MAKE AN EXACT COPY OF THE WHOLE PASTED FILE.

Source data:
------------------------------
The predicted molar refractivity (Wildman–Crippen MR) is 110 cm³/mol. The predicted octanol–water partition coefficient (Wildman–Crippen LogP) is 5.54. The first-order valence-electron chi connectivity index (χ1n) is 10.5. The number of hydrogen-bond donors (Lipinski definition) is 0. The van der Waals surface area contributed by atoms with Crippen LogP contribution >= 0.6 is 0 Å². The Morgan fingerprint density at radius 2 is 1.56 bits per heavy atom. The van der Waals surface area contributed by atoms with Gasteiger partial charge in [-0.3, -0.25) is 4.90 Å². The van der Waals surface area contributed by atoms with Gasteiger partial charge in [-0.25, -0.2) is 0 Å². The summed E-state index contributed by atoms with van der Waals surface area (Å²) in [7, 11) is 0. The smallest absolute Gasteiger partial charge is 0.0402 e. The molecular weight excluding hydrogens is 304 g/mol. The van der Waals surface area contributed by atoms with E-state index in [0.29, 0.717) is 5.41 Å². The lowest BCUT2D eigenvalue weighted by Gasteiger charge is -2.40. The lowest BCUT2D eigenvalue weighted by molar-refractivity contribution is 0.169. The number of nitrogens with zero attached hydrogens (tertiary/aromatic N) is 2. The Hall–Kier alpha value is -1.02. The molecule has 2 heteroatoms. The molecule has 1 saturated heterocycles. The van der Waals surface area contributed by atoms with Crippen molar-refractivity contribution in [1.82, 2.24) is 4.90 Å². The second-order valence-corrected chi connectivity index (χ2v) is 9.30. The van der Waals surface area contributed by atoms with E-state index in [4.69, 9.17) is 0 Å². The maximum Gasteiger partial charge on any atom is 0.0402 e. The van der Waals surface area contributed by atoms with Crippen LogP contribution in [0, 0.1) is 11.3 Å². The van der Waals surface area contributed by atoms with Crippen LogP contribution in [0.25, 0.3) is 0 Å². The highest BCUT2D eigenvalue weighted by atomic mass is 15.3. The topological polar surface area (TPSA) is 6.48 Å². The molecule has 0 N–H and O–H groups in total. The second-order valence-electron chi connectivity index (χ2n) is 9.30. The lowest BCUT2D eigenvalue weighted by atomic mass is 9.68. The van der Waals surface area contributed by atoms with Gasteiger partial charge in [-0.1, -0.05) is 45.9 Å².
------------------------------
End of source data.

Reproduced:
The predicted molar refractivity (Wildman–Crippen MR) is 110 cm³/mol. The predicted octanol–water partition coefficient (Wildman–Crippen LogP) is 5.54. The first-order valence-electron chi connectivity index (χ1n) is 10.5. The number of hydrogen-bond donors (Lipinski definition) is 0. The van der Waals surface area contributed by atoms with Crippen LogP contribution >= 0.6 is 0 Å². The Morgan fingerprint density at radius 2 is 1.56 bits per heavy atom. The van der Waals surface area contributed by atoms with Gasteiger partial charge in [-0.3, -0.25) is 4.90 Å². The van der Waals surface area contributed by atoms with Gasteiger partial charge in [-0.25, -0.2) is 0 Å². The summed E-state index contributed by atoms with van der Waals surface area (Å²) in [7, 11) is 0. The smallest absolute Gasteiger partial charge is 0.0402 e. The molecular weight excluding hydrogens is 304 g/mol. The van der Waals surface area contributed by atoms with E-state index in [0.29, 0.717) is 5.41 Å². The lowest BCUT2D eigenvalue weighted by Gasteiger charge is -2.40. The lowest BCUT2D eigenvalue weighted by molar-refractivity contribution is 0.169. The number of nitrogens with zero attached hydrogens (tertiary/aromatic N) is 2. The Hall–Kier alpha value is -1.02. The molecule has 2 heteroatoms. The molecule has 1 saturated heterocycles. The van der Waals surface area contributed by atoms with Crippen molar-refractivity contribution in [1.82, 2.24) is 4.90 Å². The second-order valence-corrected chi connectivity index (χ2v) is 9.30. The van der Waals surface area contributed by atoms with E-state index in [4.69, 9.17) is 0 Å². The maximum Gasteiger partial charge on any atom is 0.0402 e. The van der Waals surface area contributed by atoms with Crippen LogP contribution in [0, 0.1) is 11.3 Å². The van der Waals surface area contributed by atoms with Crippen LogP contribution in [0.25, 0.3) is 0 Å². The highest BCUT2D eigenvalue weighted by atomic mass is 15.3. The topological polar surface area (TPSA) is 6.48 Å². The molecule has 0 N–H and O–H groups in total. The second-order valence-electron chi connectivity index (χ2n) is 9.30. The lowest BCUT2D eigenvalue weighted by atomic mass is 9.68. The van der Waals surface area contributed by atoms with Gasteiger partial charge in [-0.1, -0.05) is 45.9 Å².